Avira PC Cleaner is an on-demand scanner that you may use to scan a Windows computer for infections, and remove malicious code that is found by the program.
On-demand scanners are often called second-opinion scanners, as they may be run next to any installed antivirus solution.
The main idea is to verify that resident security software is working correctly and that no malicious software slipped by it.
While running on-demand scanners is no guarantee that the system is indeed clean, it increases the likelihood that it is.
Avira PC Cleaner
The program itself is portable, but you need to download data from the Internet when you run it before it can start scanning the PC.
Avira PC Cleaner is a bare bones application that lists only one option in its interface after the end user agreement.
You may run a full scan of the system or a quick scan by removing the checkmark from the full scan preference.
A click on scan system starts the scan. Scan time depends on several factors and may take quite some time to complete. It took more than an hour to complete on a test system for instance.
The program indicates if malware is found, but does not give you any indication about its type during the scan.
Avira PC Cleaner displays the number of threats found after the scan.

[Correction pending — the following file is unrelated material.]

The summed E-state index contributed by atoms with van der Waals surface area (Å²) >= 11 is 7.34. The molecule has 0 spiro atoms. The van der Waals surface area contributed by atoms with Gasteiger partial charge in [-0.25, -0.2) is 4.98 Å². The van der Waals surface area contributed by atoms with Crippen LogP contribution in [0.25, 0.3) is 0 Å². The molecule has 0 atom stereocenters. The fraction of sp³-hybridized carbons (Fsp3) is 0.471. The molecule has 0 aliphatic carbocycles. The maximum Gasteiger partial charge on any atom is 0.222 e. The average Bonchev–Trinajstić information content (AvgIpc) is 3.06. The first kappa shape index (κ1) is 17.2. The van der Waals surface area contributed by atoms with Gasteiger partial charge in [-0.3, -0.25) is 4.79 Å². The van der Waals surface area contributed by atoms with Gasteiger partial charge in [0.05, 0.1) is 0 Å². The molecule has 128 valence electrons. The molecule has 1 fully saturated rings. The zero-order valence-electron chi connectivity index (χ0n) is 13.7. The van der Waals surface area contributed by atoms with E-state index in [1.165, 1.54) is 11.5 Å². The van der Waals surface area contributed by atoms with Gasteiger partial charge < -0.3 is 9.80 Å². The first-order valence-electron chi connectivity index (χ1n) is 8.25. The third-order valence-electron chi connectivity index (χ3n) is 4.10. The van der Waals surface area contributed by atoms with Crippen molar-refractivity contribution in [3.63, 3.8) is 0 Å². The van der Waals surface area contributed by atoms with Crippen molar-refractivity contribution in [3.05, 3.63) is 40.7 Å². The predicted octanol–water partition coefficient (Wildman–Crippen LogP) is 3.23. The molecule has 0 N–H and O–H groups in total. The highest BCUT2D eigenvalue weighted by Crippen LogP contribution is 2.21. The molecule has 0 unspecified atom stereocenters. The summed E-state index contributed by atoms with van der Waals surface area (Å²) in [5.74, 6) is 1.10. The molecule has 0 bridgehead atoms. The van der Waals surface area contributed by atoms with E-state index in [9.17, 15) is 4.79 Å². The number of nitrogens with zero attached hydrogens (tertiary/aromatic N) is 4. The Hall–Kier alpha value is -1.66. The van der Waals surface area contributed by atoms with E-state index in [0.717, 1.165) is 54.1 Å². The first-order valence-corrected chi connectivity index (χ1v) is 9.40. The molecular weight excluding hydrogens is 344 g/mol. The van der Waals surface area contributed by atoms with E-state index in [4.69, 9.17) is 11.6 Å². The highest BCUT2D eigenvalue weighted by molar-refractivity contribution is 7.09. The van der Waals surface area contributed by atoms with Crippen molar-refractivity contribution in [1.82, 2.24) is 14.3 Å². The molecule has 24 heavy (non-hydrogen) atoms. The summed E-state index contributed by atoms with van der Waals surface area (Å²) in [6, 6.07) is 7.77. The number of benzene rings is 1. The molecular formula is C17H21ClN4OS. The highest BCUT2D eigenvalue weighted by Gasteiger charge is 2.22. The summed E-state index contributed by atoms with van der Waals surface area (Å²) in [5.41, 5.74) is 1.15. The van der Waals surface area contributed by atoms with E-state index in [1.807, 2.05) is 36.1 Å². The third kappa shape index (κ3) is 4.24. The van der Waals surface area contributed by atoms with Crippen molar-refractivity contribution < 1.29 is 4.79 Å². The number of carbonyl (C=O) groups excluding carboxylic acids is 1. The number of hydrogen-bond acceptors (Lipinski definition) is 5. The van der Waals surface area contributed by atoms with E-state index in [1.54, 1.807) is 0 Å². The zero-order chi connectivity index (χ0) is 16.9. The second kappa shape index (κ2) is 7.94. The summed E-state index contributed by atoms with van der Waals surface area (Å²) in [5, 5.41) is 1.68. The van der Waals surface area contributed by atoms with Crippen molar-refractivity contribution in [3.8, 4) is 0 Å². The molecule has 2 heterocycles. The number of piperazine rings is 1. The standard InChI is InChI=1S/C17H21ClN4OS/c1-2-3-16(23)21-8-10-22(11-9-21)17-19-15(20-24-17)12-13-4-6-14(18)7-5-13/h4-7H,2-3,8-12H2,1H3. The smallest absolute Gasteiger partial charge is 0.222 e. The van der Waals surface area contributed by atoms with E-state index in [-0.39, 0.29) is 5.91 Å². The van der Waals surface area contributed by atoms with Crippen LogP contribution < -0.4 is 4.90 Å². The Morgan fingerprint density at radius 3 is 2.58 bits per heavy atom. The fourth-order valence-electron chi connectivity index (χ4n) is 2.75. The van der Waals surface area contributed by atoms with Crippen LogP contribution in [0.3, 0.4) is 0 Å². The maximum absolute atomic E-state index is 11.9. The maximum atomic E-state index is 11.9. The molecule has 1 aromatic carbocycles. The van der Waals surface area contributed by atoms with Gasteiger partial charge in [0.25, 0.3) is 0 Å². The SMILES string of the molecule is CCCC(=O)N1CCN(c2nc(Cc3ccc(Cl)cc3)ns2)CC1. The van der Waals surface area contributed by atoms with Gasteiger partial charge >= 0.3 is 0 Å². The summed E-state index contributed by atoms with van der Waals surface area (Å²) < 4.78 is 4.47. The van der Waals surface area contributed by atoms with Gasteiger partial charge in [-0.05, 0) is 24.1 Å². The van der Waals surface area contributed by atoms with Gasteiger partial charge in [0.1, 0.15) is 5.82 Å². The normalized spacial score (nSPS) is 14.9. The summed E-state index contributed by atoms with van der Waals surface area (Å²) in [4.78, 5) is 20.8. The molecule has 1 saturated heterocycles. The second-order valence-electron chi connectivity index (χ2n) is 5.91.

You may hit the remove all button right there, but that is not suggested as you get no indication what the threats actually are.
Since there is a chance that Avira found false positives, it is highly recommended to click on view details first to evaluate the findings.
The details listing — if you want to call it that — lists file names and the threats they contain. There is no path information on the other hand which makes it difficult to put the finding in context.
All you can do to find out more is to use third-party programs, Windows Search or a faster solution such as Everything, to do so. Also, locating the file on your computer gives you options to scan it with an online service such as Virustotal.
Avira PC Cleaner is a free on-demand scanner that is backed by Avira’s powerful antivirus engine. As is the case for programs of its kind, it is quite limited in what you can do with it. Basically, all there is, is to scan the system, and to remove infections that are found during the scan.
Some options, the ability to only scan the main drive or excluding certain directories come to mind, would certainly be useful.
The lack of information on the details screen is another thing that Avira should consider fixing. The information listed there now make it difficult to do research on your own, and that is what users should do before they hit the remove button.
All files found during scans of test systems were false positives.